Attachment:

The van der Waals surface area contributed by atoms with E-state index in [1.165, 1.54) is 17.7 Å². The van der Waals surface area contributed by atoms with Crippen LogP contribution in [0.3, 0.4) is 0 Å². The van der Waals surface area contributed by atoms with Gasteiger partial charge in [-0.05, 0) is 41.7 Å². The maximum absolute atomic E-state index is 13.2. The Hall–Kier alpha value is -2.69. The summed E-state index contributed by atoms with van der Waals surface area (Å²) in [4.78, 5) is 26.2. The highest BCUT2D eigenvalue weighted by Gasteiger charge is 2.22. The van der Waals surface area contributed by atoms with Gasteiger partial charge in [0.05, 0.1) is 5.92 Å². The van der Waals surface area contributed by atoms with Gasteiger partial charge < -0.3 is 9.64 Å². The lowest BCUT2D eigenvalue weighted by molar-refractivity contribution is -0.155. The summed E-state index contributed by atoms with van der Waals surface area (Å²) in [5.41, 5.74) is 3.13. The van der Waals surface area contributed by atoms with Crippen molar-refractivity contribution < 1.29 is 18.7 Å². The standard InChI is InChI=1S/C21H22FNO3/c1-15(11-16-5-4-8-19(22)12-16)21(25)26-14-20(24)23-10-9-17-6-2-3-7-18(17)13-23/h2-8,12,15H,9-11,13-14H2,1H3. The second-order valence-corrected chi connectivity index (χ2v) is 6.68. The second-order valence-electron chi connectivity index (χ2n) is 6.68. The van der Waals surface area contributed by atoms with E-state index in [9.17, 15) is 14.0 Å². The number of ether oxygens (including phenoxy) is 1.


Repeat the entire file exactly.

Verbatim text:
The van der Waals surface area contributed by atoms with E-state index in [1.165, 1.54) is 17.7 Å². The van der Waals surface area contributed by atoms with Crippen LogP contribution in [0.3, 0.4) is 0 Å². The van der Waals surface area contributed by atoms with Gasteiger partial charge in [-0.05, 0) is 41.7 Å². The maximum absolute atomic E-state index is 13.2. The Hall–Kier alpha value is -2.69. The summed E-state index contributed by atoms with van der Waals surface area (Å²) in [4.78, 5) is 26.2. The highest BCUT2D eigenvalue weighted by Gasteiger charge is 2.22. The van der Waals surface area contributed by atoms with Gasteiger partial charge in [0.05, 0.1) is 5.92 Å². The van der Waals surface area contributed by atoms with Gasteiger partial charge < -0.3 is 9.64 Å². The lowest BCUT2D eigenvalue weighted by molar-refractivity contribution is -0.155. The summed E-state index contributed by atoms with van der Waals surface area (Å²) in [5.41, 5.74) is 3.13. The van der Waals surface area contributed by atoms with Crippen molar-refractivity contribution < 1.29 is 18.7 Å². The standard InChI is InChI=1S/C21H22FNO3/c1-15(11-16-5-4-8-19(22)12-16)21(25)26-14-20(24)23-10-9-17-6-2-3-7-18(17)13-23/h2-8,12,15H,9-11,13-14H2,1H3. The second-order valence-corrected chi connectivity index (χ2v) is 6.68. The second-order valence-electron chi connectivity index (χ2n) is 6.68. The van der Waals surface area contributed by atoms with E-state index in [9.17, 15) is 14.0 Å². The number of ether oxygens (including phenoxy) is 1.